Carlsbad, Calif. -- The Walt Disney Co. CEO Robert Iger reflected that it “seemed silly” to confine content to traditional platforms when customers were going digital.
That viewpoint led to the company’s aggressive move to stream TV shows via ABC’s Web site (abc.go.com).
Disney announced in early May that four of the ABC Television Network’s station affiliates agreed to take part in a video-streaming test in which primetime hits such as Lost will be offered free-of-charge on the Internet.
ESPN has made content available via streaming, as well, including an ESPN Full Circle: NBA Playoffs contest in April pitting the National Basketball Association’s Chicago Bulls against the Miami Heat, during which a live streaming-video feed was made available via broadband service ESPN360.
In addition, all 52 of the 2006 FIFA World Cup matches ESPN and ESPN2 will televise from Germany, scheduled from June 9-July 9, will appear on ESPN360.
However, during a panel at April’s National Show in Atlanta, Time Warner Cable executive vice president of programming Fred Dressler questioned why Disney expects to be paid retransmission consent for its ABC stations when it will be giving away hit primetime content from those broadcast outlets over a company Web site.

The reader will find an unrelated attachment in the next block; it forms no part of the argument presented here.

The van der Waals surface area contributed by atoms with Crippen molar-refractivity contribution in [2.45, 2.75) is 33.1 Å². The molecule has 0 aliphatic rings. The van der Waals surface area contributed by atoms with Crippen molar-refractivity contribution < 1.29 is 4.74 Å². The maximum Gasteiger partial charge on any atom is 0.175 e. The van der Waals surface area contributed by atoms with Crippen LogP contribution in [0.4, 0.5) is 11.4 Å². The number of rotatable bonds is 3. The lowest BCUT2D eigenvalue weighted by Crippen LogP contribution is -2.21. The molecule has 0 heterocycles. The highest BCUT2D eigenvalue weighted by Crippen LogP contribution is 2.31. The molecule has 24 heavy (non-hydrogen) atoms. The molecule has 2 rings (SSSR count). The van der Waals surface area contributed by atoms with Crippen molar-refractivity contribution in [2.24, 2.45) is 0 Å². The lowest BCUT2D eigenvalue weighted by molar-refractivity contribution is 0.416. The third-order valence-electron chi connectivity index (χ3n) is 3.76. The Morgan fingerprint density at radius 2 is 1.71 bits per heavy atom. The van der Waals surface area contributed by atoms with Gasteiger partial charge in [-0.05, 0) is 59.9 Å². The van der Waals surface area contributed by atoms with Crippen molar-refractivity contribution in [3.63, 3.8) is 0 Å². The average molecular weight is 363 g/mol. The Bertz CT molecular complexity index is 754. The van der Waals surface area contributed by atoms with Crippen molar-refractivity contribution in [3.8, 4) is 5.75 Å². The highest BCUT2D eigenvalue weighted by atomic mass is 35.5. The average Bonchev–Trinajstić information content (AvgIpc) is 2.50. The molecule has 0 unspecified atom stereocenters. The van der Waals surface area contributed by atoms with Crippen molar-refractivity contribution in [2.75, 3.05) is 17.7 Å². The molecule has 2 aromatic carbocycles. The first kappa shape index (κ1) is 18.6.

Nonetheless, the media company will move deliberately into new digital venues, especially with its ESPN and core Disney brands, he said.
“We don’t see ESPN streaming 24/7,” Iger added, due to affiliate agreements with cable operators and satellite carriers. He stressed that companies “won’t see just one distribution model,” but rather will adopt a “blend of models.”
The brands themselves will become more important as the “environment becomes more fragmented,” Iger said during his comments at the “D: All Things Digital” conference here.
“The industry has largely missed the fact that technology has empowered the consumer,” Iger said, as further explanation of Disney’s decision to stream and upload programs for Apple Computer Inc.’s “iPod” and other platforms. “We have to pay attention to that. The music industry did not pay enough attention.”